The SDGs promise transformational change – but how is this delivered? A new study from IRF2015 partner, RIMISP looks at how major change came about in Chile’s energy sector.
The Sustainable Development Goals (SDGs) offer huge promise of a better world – with 17 goals setting out targets for improving everything from ending poverty to gender equality and access to energy for all. Achieving change on this scale is a huge challenge for national governments and indeed for the whole of society, but it is not an impossible feat. Transformational changes have been made before, not least in Chile – where household access to electricity increased from 52% in 1970 to 98% in 2010. So what can we learn from the way that change was realised?
To answer that question, the Latin American Center for Rural Development (RIMISP) and the Foundation for Democracy and Development (FDD) brought together several political and business leaders involved in transforming Chile’s energy sector for a series of discussions about what was involved. The outcome of these discussions, due to be published soon, have important lessons for national governments looking to implement the SDGs.
It was an enormous privilege to be part of these discussions, which included eminent politicians including Ricardo Lagos, the former President of Chile who chaired the policy dialogue group. The discussions took place every three to five weeks, over a period of seven months; minutes were produced after each meeting. Despite the diversity of the participants (from leading environmentalists to academics to senior managers of multinational energy corporations to political leaders), the debate (moderated by Alvaro García (a former Minister for Economic Development and, later, of Energy) was always very constructive, perhaps because it was organised according to the proposed sustainable development goals and targets rather than the policy dilemmas and conflicts in the Chilean policy agenda.
The Chilean Context
For the period covered by the study (1980-2013), Chile experienced rapid economic growth, a sharp fall in poverty, and a significant increase in energy demand. At the same time, there was significant investment in the energy sector, which had been privatised in the 1980s.
Electricity coverage in Chile had been increasing steadily since the 1970s, but to ensure access in remote regions, the government, in partnership with the private sector, established a Rural Electrification Program. This provided subsidies for investment in power distribution in isolated areas.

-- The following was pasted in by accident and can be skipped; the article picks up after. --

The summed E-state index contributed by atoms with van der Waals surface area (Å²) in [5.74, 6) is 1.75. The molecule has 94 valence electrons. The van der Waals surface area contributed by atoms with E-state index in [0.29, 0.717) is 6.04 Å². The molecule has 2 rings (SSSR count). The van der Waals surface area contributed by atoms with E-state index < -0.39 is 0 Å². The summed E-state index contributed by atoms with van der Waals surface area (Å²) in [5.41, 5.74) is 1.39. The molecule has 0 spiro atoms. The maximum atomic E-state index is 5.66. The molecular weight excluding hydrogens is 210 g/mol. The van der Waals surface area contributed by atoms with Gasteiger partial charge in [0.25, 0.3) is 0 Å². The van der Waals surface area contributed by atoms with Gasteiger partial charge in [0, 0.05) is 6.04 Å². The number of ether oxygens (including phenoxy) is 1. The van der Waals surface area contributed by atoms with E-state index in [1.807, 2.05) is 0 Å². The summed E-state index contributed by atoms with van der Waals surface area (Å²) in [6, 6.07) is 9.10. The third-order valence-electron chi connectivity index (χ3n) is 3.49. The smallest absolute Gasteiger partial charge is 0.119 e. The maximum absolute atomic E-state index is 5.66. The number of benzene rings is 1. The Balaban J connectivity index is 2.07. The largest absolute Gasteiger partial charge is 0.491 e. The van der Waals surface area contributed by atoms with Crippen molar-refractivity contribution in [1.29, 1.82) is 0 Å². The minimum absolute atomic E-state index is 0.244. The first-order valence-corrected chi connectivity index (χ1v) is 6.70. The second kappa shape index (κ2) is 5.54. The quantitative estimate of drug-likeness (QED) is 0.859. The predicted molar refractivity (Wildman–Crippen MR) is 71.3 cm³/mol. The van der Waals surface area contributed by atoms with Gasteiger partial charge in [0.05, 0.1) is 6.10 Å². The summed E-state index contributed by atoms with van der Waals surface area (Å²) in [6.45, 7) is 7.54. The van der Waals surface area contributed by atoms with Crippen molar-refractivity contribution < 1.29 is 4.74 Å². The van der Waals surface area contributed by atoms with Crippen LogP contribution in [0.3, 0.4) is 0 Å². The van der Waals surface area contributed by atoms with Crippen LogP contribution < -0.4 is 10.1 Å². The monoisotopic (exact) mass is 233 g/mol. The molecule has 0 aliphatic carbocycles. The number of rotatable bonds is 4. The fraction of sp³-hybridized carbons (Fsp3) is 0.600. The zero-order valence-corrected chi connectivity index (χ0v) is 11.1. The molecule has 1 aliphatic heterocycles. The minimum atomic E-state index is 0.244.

But while access to electricity was extended, rising energy prices made electricity too expensive. As a result, some opted to continue using wood as their main source of fuel for heating and cooking, increasing the environmental costs.
The rapid extension of energy infrastructure involved the construction of new dams and power plants. Eventually, this led to widespread opposition to many of the new projects from social movements and local communities; the decision-making process to design, approve and carry out new projects lacked social legitimacy, as people felt that spaces for effective participation were inadequate and that the distribution of costs and benefits was unfair.
Key lessons for implementation
Reviewing these outcomes, the group recognised that government support, and government regulation played a crucial role in supporting the private sector to extend the electricity network across the country.
But it was also clear that access to clean energy not only depends on access to infrastructure, but also on affordability – and that the government’s subsidies had failed to compensate for rising prices.
Business leaders within the group also pointed out how public protest had delayed the energy programme, increasing costs. They suggested the need for greater public consultation to ensure public support – with more democratic discussion and debate about the pros and cons of the policies being implemented.
Hindsight also showed the value of a long term national strategy for energy, placing long term objectives above short-term goals, and balancing carefully national, regional and local priorities, as well as the economic, social and environmental dimensions of energy policies and investments.
Lessons for the SDGs
Chile’s experience reveals some valuable lessons for the SDGs, particularly regarding the targets and indicators that are likely to shape national polices. The current draft targets for energy are based on renewable energy use as a share of the total consumption. That puts countries that have already switched to renewable sources at a disadvantage – and ignores the more crucial greenhouse gas emissions.
The current proposals for energy also suggest energy efficiency improvements in different sectors as an indicator, but this effectively discriminates against developing countries as they are likely to become less efficient in relation to GDP as they develop. This suggests there is a need to consider national contexts when determining indicators.
The Chilean case also illustrates the importance of effective public, public-private and civil society partnerships – as recognised in the proposals put forward by the UN’s Open Working Group (OWG). The failure to adequately include civil society in Chile’s energy programme led to public disaffection and protest, which delayed the programme and increased costs.
Public buy-in and support will be an essential factor in delivering all of the SDGs – not just access to energy.
Dr Julio Berdegué is principal researcher at the Latin American Center for Rural Development (RIMISP)
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